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Statement on the Operating Environment of Human Rights Defenders in Kenya- ACHPR 63 Ordinary session

63rd Ordinary Session of the Africa Commission on Human and Peoples’ Rights

Banjul, Gambia

 

Public Session; Human Rights Situation in Africa

25th October 2018

Statement by NATIONAL COALITION OF HUMAN RIGHTS DEFENDERS-KENYA (NCHRD-K)

Madame Chairperson, distinguished Commissioners, State Delegates, representatives of NHRIs and NGOs.

 

On behalf of the National Coalition of Human Rights Defenders -Kenya (NCHRD-K), I would like to thank the Commission for this opportunity to raise some of the key human rights concerns from Kenya.

We are particularly concerned that the legitimate role of protection and promotion of human rights carried on by human rights defenders and Civil Society Organizations is criminalized and target for reprisal by both state and non-state actors. Below are a few incidences of violation of human rights fundamental freedoms of human rights defenders in Kenya:

Freedom of Association: Kenyan police have continued to harass and threaten HRDs that  demand justice for victims and advocate for accountability for serious injuries, death and destruction of property by security agents following unrest that took  place post 2017 general elections. Most of the incidents reported by HRDs include threats of arrest, warnings against posting information about police brutality, home and office raids, and confiscation of laptops and other items. The National Coalition of Human Rights Defenders documented up to 15 cases where activists suffered these intimidation tactics.[1]The protection of HRDs should be adhered to as prescribed by law.

Freedom of Expression: On 29 May 2018, The High Court in Nairobi temporarily suspended 26 sections of the Computer Misuse and Cybercrimes Bill, which was signed into law by the President on 16 May 2018, after an appeal by the Bloggers Association of Kenya, among others.[2] While the objective of the law was to address issues including cybercrime, cyber bullying, phishing, and fake news, the law contains provisions which threaten the freedom of expression, right to privacy, the right to a fair trial. On 3 July, the suspension of the 26 provisions was extended when the Court will hear an application by the Attorney General to have the suspension lifted on the basis that it was erroneously issued.

On 31 July, during a parliamentary session, two journalists with the privately-owned People Daily newspaper were threatened with being barred from covering future parliamentary proceedings and summoned to a legislative committee. The summons was allegedly in connection to stories published on 30-31 July accusing MPs of taking and soliciting bribes from organizations and individuals they were meant to be investigating.[3] Such threats and intimidation tactics affect on the freedom of journalists to carry out their legitimate work.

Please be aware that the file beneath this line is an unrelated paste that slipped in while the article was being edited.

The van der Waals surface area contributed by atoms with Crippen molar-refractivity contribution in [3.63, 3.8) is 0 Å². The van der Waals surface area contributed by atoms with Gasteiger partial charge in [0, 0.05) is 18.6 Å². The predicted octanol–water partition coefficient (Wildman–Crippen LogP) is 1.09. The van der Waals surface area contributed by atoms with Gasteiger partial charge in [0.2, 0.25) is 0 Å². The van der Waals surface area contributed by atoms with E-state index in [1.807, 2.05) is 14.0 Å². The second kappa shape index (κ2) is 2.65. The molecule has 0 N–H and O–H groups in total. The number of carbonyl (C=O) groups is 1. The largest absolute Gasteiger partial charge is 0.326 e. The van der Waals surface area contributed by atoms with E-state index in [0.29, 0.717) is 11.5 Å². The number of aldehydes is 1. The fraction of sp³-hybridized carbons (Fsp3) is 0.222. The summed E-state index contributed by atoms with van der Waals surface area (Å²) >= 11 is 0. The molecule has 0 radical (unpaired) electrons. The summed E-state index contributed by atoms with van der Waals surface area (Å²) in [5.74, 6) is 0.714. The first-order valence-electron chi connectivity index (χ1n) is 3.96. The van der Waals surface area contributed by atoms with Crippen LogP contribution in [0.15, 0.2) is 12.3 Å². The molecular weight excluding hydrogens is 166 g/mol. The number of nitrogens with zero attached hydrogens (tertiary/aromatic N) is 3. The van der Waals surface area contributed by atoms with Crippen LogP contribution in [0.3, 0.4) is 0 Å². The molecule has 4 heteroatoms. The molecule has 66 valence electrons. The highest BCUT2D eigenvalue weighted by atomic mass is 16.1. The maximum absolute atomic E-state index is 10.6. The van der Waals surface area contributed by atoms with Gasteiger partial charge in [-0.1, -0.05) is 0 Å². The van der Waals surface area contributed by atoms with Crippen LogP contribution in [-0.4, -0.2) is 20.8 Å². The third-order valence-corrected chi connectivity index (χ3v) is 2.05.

Freedom of Information: In October 2018, the Kenya government introduced a 15% excise duty tax on internet services through a new Finance bill, effected on 15th October. The Bill restricts Kenyans’ access to internet services which plays a major role in promoting access to information.

Freedom of Peaceful Assembly: Police arrested two environmental activists on 25 May 2018 during a protest against plans to set up a coal-fired power plant at Kwasasi, Lamu County. The group had sought permission to peacefully assemble and demonstrate but their request was rejected by police who deemed the protest “unlawful.”[4]

The fact that the individuals were arrested while peacefully protesting raises concerns regarding the Kenyan government’s respect for the constitution, Article 11 of the African Charter of Human and Peoples Rights and international law standards that safeguards the right to peacefully assemble.

In light of these updates and observations, we urge the African Commission on Human and Peoples’ Rights to:

  • Call on the Kenyan Government to provide a conducive legal environment that will ensure that Human Rights Defenders (HRDs) carry out their work without fear of reprisal.
  • Call on the Kenyan government to cease the harassment of journalists who work towards providing information including on the status of human rights in Kenya
  • Call on the government to remove exercise duty tax being charged on internet tariffs to ensure that Kenyans from all walks of life can access the Internet.
  • Urge Kenya to Develop a policy/law for the protection of Human rights Defenders
  • Urge Kenya to revise sections of the Computer Misuse and Cybercrimes Bill that seeks to limit freedom of expression and privacy.

I thank You

 

[1] https://www.hrw.org/news/2018/06/04/kenya-police-threaten-activists-reporting-abuse

[2] http://www.theeastafrican.co.ke/news/ea/Court-suspends-portions-of-Kenya-cybercrime-law/4552908-4586250-1kaa55/index.html

[3] https://cpj.org/2018/08/kenyan-parliamentarians-harass-journalists-followi.php

[4] https://www.nation.co.ke/counties/lamu/Police-arrest-2-anti-Lamu-coal-plant-protester/3444912-4579706-ymfm8l/index.html

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